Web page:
Hamas is a Palestinian politico-armed faction operating out of the Gaza Strip. Hamas is an Arabic acronym for “Islamic Resistance Movement’’. Hamas was founded by Sheikh Ahmed Yassin in 1987 during the first “Intifada,” the Palestinian uprising against Israeli occupation. Sheikh Yassin was a member of the Muslim Brotherhood with its roots in neighboring Egypt. Hamas had ideological differences with the nationalist secular Palestinian Liberation Organization (PLO) of Yasser Arafat. Israeli intelligence found those differences helpful and tried to undermine the PLO by funding and propping up Hamas as a counterweight to the PLO. Before the creation of Hamas, its founding father, Sheikh Yassin, had good working relations with Israelis and was involved in various charitable work around the West Bank and Gaza Strip. Sheikh Yassin was not in favor of the armed struggle against Israel as he aimed to work with them for the betterment of the Palestinian people. Israelis misjudged the intentions of Sheikh Yassin, and they generously funded Hamas through various mediums. Contemporary developments around the Gaza Strip are proving those Israeli calculations futile to their own national security for using Hamas as a counterweight to PLO.
Hamas has a political wing, which Ismail Haneyyah leads. They contest elections and are in charge of the political affairs of the Gaza Strip. The military wing of Hamas is known as the “Izz Din Al-Qassam Brigade,” which is currently fighting against the Israelis, and this same brigade conducted Operation Al-Aqsa Flood on October 7. The political leadership of Hamas manages its affairs from abroad, and they have offices in Turkiye and Qatar, respectively. Hamas receives the bulk of its funding from Qatar and Iran. Iran annually provides around 100 million dollars to different Palestinian liberation fronts operating out of the Gaza Strip. Iran publicly acknowledges that it supports the Palestinian cause because support for the liberation of Palestine has been the central pillar of Iranian foreign policy since the Islamic revolution of 1979. Iran also provides arms and ammunition to the Hamas militant wing to fight the Israeli occupation, and there are testimonies of Hamas leaders thanking the Islamic Republic for their military support. Qatar is one of the few Gulf countries that support the people of the Gaza Strip. Qatari funding to Gaza passes through Israelis. Qatar provides 100 dollars per month to the Palestinian families affected by the conflict. The money goes through Israeli and U.N donor agencies, which record the funds provided. They run most of the power plants in Gaza and fund various charitable organizations. The fuel for the power plants goes through Egypt and Israel, for which Qataris pay to the respective governments. It is allegedly reported that fuel provided by Qataris for the power plants in Gaza ends up in the hands of Hamas, and they then resell that fuel and use it to fire rockets against Israeli settlements. Hamas also collects a few million dollars from charities in different Gulf countries and Turkiye and funnels this money into Gaza via cryptocurrencies and various offshore trading companies. Hamas utilizes those illegal sources of funding because they are officially designated as a terrorist organization by the U.S., UK, and E.U., due to which they cannot use legal banking channels.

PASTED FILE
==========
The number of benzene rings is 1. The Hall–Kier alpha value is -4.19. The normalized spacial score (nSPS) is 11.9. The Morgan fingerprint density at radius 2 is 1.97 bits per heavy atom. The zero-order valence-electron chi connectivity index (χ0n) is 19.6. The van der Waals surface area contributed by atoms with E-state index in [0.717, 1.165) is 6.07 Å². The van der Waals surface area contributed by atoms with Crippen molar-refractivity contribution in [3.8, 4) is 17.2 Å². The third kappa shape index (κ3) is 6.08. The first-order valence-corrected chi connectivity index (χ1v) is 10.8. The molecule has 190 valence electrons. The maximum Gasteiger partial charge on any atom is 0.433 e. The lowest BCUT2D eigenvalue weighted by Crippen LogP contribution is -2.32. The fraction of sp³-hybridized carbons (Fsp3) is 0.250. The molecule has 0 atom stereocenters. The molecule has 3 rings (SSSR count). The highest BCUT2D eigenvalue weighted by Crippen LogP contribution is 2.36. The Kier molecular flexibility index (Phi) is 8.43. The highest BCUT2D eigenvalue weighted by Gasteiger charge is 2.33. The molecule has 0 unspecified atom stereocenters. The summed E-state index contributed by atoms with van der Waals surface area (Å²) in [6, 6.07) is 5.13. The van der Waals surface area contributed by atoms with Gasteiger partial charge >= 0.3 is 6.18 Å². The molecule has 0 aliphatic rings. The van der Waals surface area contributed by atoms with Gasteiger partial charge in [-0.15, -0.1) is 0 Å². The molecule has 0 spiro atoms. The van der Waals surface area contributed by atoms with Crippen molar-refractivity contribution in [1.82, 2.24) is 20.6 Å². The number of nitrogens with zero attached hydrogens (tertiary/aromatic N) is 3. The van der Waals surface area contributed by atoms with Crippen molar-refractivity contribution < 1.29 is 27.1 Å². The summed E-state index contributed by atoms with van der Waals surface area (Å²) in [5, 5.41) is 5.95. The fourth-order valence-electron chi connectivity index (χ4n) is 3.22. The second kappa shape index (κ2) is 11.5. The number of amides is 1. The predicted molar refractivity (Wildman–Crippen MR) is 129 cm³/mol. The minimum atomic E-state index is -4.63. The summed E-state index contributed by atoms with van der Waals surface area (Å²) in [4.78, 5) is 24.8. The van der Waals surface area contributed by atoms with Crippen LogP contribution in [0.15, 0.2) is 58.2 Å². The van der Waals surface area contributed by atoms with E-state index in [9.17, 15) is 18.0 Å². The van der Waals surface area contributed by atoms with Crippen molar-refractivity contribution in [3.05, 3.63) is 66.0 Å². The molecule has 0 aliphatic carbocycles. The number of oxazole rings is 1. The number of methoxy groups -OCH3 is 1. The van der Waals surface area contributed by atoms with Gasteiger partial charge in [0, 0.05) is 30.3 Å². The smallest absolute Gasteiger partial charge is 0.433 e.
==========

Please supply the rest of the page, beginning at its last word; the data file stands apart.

Hamas has adopted a very cost-effective approach to fight the Israelis, who are much superior to the rag-tag fighters of Hamas. Hamas has dug up tunnels in the entirety of the Gaza Strip, mostly in southern Gaza, which is very densely populated, and those tunnels are at some locations 50 meters deep and hundreds of kilometers long. The total area of Gaza is estimated to be 365 sq. km, which runs across the coastal belt of the Mediterranean Sea. It answers the question of why the Israelis are delaying a full-blown ground invasion of Gaza and have infiltrated into Gaza in the targeted regions because they know that the ground invasion of Gaza won’t be a walk in the park. Hamas has borrowed its tactics of fighting Israelis from Iranian-trained and funded Hezbollah, which is located in Southern Lebanon. In 2006, Israelis were forced to withdraw from South Lebanon due to the stiff resistance and tunnel warfare that Hezbollah waged. Hamas uses those deep and widespread tunnels to store fuel, arms, ammunition, food, and medicine supplies, shelter for its fighters, and to make rockets. Hamas has enough expertise in manufacturing rockets locally within those tunnels and a variety of improvised explosive devices. Hamas fires barrages of locally made Qassam and Grad rockets toward Israel and then retreats into the tunnels to avoid Israeli airstrikes. Israel has acquired a state-of-the-art air and missile defense system to secure its citizens and territory from Hamas rocket attacks. The famous iron dome is all weather missile defense system specifically designed to counter the threat of incoming Hamas rockets. Each battery of the Iron Dome consists of a radar that intercepts the incoming missile and a Tamir interceptor that kills the incoming rocket in the air before landing on the intended target. Every Iron Dome battery contains three/four launchers, each carrying 20 interceptors. Hamas’s strategy is simple: they overwhelm the Israeli Iron Dome system. First, they launch the incendiary balloons possessing low-yield explosives and a barrage of rockets. In simple mathematics, one battery of Iron Dome can stop 60/80 incoming missiles at one time if Hamas first fires incendiary balloons, then a barrage of 20 to 30 rockets, at least 5 to 10 rockets are going to fall on the Israeli territory. Iron Dome can be reloaded relatively quickly in a few minutes, but still, Hamas has that few-minute window to fire rockets toward Israel. On top of that, Israel funnels a lot of resources into its missile and air defense system. In contrast, Hamas uses water and sewerage pipes to make the design of rockets and put crude explosives into those rockets and uses a very basic and cheap ignition mechanism. On the other hand, one battery of the Iron Dome costs Israel 100 million dollars, and one interceptor missile costs 40,000 to 50,000 dollars to intercept a rocket worth a few 100 dollars. In his landmark paper “Why big nations lose small wars?” Andrew Mack argued the same point. An asymmetric war is one where there is considerable disparity between the two contending parties in terms of technology and resources. To meet those shortcomings, the smaller group wages war in an asymmetric way to exhaust the resources and will to fight of the much larger and superior adversary. Hamas has been doing the same with Israelis since their inception.